6.5 Rebooting and Changing Power State of Oracle VM Servers

Oracle VM Servers can be rebooted from Oracle VM Manager, using the web user interface or the command line interface. See Restart Server in the Oracle VM Manager User's Guide. A reboot has different consequences depending on the hardware architecture that you the Oracle VM Server is running on.

On x86 hardware, a reboot causes the entire system to restart. This means that depending on the configuration of your server pool and whether the server has been put into maintenance mode first, all virtual machines that are running on the server are either migrated to an alternative server or stopped, before the server is rebooted.

On SPARC hardware, a reboot is only applied to the control domain. This mean that any virtual machines running on the SPARC-based Oracle VM Server continue to run while the control domain is rebooted. However, network access and disk I/O are blocked while the control domain is rebooting, unless a second service domain or shadow domain is available to facilitate this activity. See Configuring a Secondary Service Domain on SPARC in the Oracle VM Administrator's Guide. Once the control domain has finished rebooting, network access and disk I/O are restored for the running virtual machines and activity resumes as normal. If you are using server pool clustering, virtual machines may be migrated to an alternative server if the reboot of the control domain takes too long or does not complete for some reason.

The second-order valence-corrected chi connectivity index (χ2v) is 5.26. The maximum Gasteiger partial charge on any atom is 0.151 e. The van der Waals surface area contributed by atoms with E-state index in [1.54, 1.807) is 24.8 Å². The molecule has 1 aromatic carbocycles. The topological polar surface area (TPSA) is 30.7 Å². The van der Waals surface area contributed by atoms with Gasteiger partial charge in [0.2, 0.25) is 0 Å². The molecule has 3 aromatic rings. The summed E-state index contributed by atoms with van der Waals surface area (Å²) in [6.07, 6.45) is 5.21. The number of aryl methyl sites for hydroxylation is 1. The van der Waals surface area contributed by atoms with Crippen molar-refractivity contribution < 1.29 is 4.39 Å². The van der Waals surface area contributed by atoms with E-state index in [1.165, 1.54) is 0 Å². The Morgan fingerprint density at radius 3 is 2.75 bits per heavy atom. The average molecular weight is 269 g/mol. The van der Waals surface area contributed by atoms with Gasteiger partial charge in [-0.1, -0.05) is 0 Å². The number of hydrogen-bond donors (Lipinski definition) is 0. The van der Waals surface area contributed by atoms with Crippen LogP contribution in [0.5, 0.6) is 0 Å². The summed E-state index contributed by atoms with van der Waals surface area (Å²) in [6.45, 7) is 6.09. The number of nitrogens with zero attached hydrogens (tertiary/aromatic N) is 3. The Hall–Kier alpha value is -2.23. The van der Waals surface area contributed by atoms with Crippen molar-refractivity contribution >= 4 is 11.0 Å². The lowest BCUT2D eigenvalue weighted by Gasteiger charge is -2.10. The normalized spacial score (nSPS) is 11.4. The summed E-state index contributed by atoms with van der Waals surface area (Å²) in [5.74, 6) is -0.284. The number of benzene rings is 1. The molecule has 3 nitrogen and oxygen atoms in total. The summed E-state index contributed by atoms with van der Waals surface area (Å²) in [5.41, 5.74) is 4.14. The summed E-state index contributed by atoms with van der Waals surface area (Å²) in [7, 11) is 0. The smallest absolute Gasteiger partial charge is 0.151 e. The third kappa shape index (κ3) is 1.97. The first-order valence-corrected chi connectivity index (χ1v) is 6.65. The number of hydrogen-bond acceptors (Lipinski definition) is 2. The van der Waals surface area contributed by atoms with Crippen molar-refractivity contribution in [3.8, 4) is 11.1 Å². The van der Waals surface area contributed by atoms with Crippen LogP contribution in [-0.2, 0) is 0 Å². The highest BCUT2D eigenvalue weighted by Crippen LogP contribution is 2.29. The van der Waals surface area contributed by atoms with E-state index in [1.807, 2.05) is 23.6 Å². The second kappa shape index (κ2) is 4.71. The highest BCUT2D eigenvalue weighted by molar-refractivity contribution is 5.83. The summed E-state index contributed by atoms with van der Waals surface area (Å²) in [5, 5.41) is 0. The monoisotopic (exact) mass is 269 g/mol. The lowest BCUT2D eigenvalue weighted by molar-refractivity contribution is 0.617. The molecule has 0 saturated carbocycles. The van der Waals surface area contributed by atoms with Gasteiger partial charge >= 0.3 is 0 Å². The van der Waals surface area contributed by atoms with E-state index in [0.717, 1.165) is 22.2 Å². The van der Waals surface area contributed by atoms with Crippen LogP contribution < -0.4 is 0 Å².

It is worthwhile noting that a power cycle has the same effect on both x86 and SPARC servers. The entire system is restarted. All virtual machines are either stopped or migrated, depending on whether or not clustering is enabled for the server pool that the server belongs to. Killing an Oracle VM Server from within Oracle VM Manager has an equivalent effect to a power cycle. See Kill Server in the Oracle VM Manager User's Guide for more information on this.


Standby mode is not supported for Oracle VM Server. Do not attempt to put an Oracle VM Server into standby mode. Setting a server's power state to standby may cause the server to freeze.